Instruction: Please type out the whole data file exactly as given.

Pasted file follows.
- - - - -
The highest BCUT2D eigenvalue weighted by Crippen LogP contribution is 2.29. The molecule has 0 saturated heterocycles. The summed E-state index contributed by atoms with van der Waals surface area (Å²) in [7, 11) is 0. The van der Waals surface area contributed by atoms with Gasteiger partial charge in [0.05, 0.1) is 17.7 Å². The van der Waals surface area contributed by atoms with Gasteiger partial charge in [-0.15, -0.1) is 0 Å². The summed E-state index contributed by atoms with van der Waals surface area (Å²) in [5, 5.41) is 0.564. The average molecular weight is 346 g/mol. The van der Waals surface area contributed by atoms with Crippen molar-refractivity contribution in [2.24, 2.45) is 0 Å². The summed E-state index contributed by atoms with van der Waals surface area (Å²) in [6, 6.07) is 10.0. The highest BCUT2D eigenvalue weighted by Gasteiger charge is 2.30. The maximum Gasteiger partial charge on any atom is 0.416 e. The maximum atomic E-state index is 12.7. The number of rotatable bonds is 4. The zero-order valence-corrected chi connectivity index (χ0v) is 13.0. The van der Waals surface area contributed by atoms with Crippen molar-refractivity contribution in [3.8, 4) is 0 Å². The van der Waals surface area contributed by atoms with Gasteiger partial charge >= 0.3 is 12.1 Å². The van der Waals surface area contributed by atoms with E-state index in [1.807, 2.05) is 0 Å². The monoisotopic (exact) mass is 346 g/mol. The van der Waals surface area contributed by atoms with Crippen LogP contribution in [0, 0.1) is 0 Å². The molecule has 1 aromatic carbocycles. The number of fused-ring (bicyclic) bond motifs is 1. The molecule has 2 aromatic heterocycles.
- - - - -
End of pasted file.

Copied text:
The highest BCUT2D eigenvalue weighted by Crippen LogP contribution is 2.29. The molecule has 0 saturated heterocycles. The summed E-state index contributed by atoms with van der Waals surface area (Å²) in [7, 11) is 0. The van der Waals surface area contributed by atoms with Gasteiger partial charge in [0.05, 0.1) is 17.7 Å². The van der Waals surface area contributed by atoms with Gasteiger partial charge in [-0.15, -0.1) is 0 Å². The summed E-state index contributed by atoms with van der Waals surface area (Å²) in [5, 5.41) is 0.564. The average molecular weight is 346 g/mol. The van der Waals surface area contributed by atoms with Crippen molar-refractivity contribution in [2.24, 2.45) is 0 Å². The summed E-state index contributed by atoms with van der Waals surface area (Å²) in [6, 6.07) is 10.0. The highest BCUT2D eigenvalue weighted by Gasteiger charge is 2.30. The maximum Gasteiger partial charge on any atom is 0.416 e. The maximum atomic E-state index is 12.7. The number of rotatable bonds is 4. The zero-order valence-corrected chi connectivity index (χ0v) is 13.0. The van der Waals surface area contributed by atoms with Crippen molar-refractivity contribution in [3.8, 4) is 0 Å². The van der Waals surface area contributed by atoms with Gasteiger partial charge >= 0.3 is 12.1 Å². The van der Waals surface area contributed by atoms with E-state index in [1.807, 2.05) is 0 Å². The monoisotopic (exact) mass is 346 g/mol. The van der Waals surface area contributed by atoms with Crippen LogP contribution in [0, 0.1) is 0 Å². The molecule has 1 aromatic carbocycles. The number of fused-ring (bicyclic) bond motifs is 1. The molecule has 2 aromatic heterocycles.